F: Fufu / Fan Milk
The twin delicacies of Togolese cuisine. Fufu, which has probably been described in far too much detail here already, is a dish made from boiled yams (or in the south, cassava) that are pounded until they form a gelatinous ball. You break off little balls of it with your hands and dip it in the accompanying sauce. The first time I ate this, I was a little skeptical, but after the first bite I was in. It was yam fufu with peanut sauce and chicken, and more than anything else, it tasted like turkey, gravy, and mashed potatoes on Thanksgiving Day. Sure, the aftermath of that first digestion wasn’t fun, but it doesn’t take long to get used to fufu. If there’s any food from here I’ll be craving two years from now, this is it. Fan Milk is the only ice cream widely available in Togo. You can find it in large cities, being peddled, literally, by the Togolese equivalents of the Ice Cream Truck, guys on blue bikes, wearing blue vests and blue hats, carrying a cooler of delicious Fan Milk. Legend has it that one volunteer paid a Fan Milk guy about ten US dollars (if my memory serves me) to rent his bike, vest, and hat for a night, and buy out all his ice cream. It was, in the estimation of the volunteers I heard this from, the greatest Halloween costume of all time. Fan Milk comes in litte sealed plastic bags about the size of a pop-tart bag. You cut the corner off it and squeeze the ice cream out. The flavors are Fan Lait (vanilla), Fan Choco (duh), Fan Cocktail (fruit mix), Fan Yogo (yogurt), Fan Ice (vanilla, but the consistency of ice cream, unlike fan lait, which is icy. Don’t ask me who named them like that.), and Tampico (not ice cream, just cold Sunny Delight basically.) They cost between 100 and 150 CFA, or 20 to 30 cents. It’s a good deal, because it is hot as hell here, and there is nothing cold if you’re in a village that doesn’t have electricity.
Ghana is a mystical land to the west where people speak incredibly slow, proper English (I’ve been called “gentleman”, “matster”, and “chairman” by Ghanaians) and every person has their own seat in a car. There’s a mall in the capital city of Accra, and that in that mall, you can see American movies. Peace Corps volunteers regularly break into tears and/or suffer panic attacks upon entering the mall. Ghana also has overpasses, which frequently blow the minds of volunteers. Hell, seeing a stop light in Togo is enough to make me jump out of my seat in surprise.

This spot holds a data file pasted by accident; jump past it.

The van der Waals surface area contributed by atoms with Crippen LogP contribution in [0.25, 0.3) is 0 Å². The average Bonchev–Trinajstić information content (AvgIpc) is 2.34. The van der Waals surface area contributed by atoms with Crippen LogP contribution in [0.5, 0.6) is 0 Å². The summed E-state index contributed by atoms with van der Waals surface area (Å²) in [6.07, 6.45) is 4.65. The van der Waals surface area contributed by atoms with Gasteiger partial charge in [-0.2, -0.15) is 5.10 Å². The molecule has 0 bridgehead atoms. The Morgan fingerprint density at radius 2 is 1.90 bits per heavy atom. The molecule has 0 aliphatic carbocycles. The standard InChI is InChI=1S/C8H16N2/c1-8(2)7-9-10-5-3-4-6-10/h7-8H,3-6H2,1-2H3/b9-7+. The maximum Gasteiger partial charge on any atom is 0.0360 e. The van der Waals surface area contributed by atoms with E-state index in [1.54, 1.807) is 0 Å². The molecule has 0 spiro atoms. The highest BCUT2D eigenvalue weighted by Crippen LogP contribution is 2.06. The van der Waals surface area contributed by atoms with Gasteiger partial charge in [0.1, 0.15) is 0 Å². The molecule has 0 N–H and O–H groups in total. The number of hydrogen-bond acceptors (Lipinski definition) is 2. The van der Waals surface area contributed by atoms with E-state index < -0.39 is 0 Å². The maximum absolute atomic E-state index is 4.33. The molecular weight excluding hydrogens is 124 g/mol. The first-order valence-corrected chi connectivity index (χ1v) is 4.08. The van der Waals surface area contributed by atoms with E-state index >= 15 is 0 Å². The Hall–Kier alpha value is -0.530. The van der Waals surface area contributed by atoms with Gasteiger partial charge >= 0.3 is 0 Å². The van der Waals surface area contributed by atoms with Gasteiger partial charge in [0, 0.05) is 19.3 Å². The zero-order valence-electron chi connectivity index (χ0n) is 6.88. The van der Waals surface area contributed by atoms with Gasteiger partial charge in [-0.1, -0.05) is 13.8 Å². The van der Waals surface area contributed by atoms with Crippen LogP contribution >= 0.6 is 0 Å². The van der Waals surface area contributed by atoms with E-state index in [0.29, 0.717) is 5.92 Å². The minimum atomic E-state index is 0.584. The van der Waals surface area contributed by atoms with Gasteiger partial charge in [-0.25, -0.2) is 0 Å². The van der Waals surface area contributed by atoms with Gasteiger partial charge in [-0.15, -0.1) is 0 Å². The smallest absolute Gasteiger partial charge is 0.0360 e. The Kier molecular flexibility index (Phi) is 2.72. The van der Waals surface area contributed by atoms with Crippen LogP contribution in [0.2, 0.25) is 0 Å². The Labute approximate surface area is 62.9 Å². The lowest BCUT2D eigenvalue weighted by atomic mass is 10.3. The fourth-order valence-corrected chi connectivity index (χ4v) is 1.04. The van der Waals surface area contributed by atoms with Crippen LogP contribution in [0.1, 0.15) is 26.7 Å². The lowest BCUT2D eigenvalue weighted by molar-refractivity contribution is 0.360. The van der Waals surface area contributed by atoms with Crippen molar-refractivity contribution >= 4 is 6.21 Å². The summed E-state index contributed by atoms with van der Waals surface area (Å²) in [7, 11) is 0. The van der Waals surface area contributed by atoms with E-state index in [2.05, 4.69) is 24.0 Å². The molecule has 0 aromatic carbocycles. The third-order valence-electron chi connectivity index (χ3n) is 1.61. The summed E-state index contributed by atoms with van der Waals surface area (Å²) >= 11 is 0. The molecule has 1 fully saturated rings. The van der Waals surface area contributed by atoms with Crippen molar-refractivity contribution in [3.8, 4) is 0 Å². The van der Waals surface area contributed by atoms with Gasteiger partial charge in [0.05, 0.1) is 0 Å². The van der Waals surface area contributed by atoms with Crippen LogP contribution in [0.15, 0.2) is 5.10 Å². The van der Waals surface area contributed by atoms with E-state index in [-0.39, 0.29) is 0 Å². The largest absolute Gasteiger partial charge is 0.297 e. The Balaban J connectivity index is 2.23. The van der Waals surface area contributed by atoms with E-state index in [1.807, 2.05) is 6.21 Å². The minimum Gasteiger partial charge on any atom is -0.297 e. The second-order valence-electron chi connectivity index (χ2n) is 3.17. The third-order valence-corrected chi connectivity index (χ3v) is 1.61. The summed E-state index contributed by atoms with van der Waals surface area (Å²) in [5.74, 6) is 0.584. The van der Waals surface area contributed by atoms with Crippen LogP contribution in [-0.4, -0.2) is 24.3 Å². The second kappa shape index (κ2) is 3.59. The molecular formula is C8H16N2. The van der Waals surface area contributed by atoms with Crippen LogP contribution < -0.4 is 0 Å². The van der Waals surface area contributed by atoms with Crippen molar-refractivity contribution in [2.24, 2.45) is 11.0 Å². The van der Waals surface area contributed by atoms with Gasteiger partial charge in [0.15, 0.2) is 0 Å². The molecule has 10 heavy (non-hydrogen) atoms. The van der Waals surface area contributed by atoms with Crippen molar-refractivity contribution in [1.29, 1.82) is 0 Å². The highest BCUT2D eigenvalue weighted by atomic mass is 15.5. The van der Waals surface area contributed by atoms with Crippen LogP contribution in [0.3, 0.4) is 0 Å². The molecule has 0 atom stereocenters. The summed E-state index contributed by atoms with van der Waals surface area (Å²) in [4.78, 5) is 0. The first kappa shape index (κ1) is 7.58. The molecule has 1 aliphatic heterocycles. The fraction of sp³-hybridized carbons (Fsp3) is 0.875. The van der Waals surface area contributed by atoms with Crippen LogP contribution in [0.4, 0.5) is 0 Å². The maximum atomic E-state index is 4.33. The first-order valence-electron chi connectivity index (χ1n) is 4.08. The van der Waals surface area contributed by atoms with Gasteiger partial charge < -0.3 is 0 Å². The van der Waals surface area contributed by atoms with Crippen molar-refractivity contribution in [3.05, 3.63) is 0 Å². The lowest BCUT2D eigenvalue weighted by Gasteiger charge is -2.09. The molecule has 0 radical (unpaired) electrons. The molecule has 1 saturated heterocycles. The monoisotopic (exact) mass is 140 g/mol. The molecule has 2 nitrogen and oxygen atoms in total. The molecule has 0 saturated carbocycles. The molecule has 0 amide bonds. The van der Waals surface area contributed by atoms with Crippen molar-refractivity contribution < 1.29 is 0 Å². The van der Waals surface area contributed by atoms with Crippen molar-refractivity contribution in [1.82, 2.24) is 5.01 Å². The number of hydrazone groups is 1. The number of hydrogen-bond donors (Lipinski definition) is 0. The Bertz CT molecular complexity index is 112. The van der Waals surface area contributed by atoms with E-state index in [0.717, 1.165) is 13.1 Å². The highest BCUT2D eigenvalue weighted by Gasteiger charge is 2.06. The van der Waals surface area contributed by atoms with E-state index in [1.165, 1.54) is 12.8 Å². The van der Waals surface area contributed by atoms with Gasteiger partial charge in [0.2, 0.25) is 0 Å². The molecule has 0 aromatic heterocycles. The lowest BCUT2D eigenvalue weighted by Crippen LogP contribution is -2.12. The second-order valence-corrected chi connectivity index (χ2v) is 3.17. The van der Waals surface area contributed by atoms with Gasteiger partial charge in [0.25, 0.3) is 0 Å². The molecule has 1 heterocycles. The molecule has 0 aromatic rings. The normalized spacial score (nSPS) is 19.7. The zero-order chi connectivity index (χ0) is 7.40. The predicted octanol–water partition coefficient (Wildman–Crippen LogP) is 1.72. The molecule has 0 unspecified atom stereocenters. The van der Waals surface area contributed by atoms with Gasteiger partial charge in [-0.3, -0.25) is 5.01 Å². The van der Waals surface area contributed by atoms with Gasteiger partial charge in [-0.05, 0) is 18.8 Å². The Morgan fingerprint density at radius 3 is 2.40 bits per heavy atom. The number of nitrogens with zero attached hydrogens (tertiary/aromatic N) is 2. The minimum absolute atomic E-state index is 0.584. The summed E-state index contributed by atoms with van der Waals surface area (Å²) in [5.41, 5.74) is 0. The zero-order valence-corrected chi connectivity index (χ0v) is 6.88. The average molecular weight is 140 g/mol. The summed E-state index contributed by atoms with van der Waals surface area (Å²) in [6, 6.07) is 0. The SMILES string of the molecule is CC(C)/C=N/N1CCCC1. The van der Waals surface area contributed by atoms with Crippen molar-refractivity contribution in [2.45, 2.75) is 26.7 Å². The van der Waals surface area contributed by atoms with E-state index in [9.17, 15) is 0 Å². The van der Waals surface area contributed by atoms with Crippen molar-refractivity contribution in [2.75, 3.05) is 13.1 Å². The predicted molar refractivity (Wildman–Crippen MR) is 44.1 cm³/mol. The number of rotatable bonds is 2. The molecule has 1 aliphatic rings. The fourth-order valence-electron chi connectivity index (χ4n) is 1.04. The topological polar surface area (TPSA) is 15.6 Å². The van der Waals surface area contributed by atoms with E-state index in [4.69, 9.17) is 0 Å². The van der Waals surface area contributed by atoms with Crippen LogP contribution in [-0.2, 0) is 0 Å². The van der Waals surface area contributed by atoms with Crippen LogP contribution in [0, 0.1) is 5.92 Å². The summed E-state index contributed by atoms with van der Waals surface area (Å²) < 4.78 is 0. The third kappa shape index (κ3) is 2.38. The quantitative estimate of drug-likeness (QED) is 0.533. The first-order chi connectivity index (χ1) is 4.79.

Hakeem, or as it’s more commonly pronounced, “Akeeeeeeemu!”, is my name in village. I got this name in my first village, after discussing my options with a few University students from the area in town to conduct Togo’s first census in like thirty years. I could’ve gone with Rasheed, or Kareem, but the pull of Hakeem was just too great. For those of you wondering, these names were in fact inspired by Hakeem Olajuwan, Rasheed Wallace, and Kareem Abdul-Jabar. The name gets a laugh the every time I introduce myself to new people. They ask me if I go to the mosque, to which I always reply, “Cheray wouro.” The day after tomorrow. Big laughs all around. Village names are awesome, and they’re different all over the country, because every different ethnicity, and even different towns of the same ethnicity, have different traditional names.
But my name is not so much a traditional Kotokoli name as it is a Muslim name. The Kotokolis are predominantly Muslim these days, though as I alluded to in the last post, they still have plenty of traditions of their own. Living here makes it all the more obvious how insane the fears and stereotypes about Muslims throughout the world are. Sure, the call to prayer at 5 am can be startling, but it’s pretty sweet at the same time. I’ll never forget how at peace I felt in my first village before the move, hanging in my hammock, looking at the stars, and listening to the Imam and his students recite prayers on the other side of my compound’s courtyard. But, to my village’s eternal feigned chagrin, I still refuse to convert. The day after tomorrow, I promise.
J: Job Anxiety
By job anxiety, I don’t mean stress from having too much work, I mean the stress of not having anything near a clear description of a day to day job, yet trying to do the best job you can, regardless. I have no office, no real boss, and no explicit goals to fulfill. My projects are either of my design, or the design of someone in village, and they’re constantly appearing, being reevaluated, or disappearing. Trying to define a “productive” day here is an easy trap for a volunteer to fall into here, especially early on, when your job is basically to get to know people. Even after four months of this, and six in Togo, there’s a (very American) part of my brain that just refuses to accept that sitting under a tree talking to a few guys about why people have fewer kids in the States is work. It can be discouraging to feel like you’re getting so little done, but at the same time, that understanding of your community’s life will be the foundation from which all the projects to come are built. It’s a better way of doing things than coming into town, spending who-knows-how-much on an enormous generator, stringing up lights throughout the whole town, and then heading home, leaving the village with a gas generator they can’t afford to run. I think that generator has been on four times since I’ve been here, and while appreciate being able to charge my computer and write blog posts for a few hours, that money could’ve been spent way better than it was.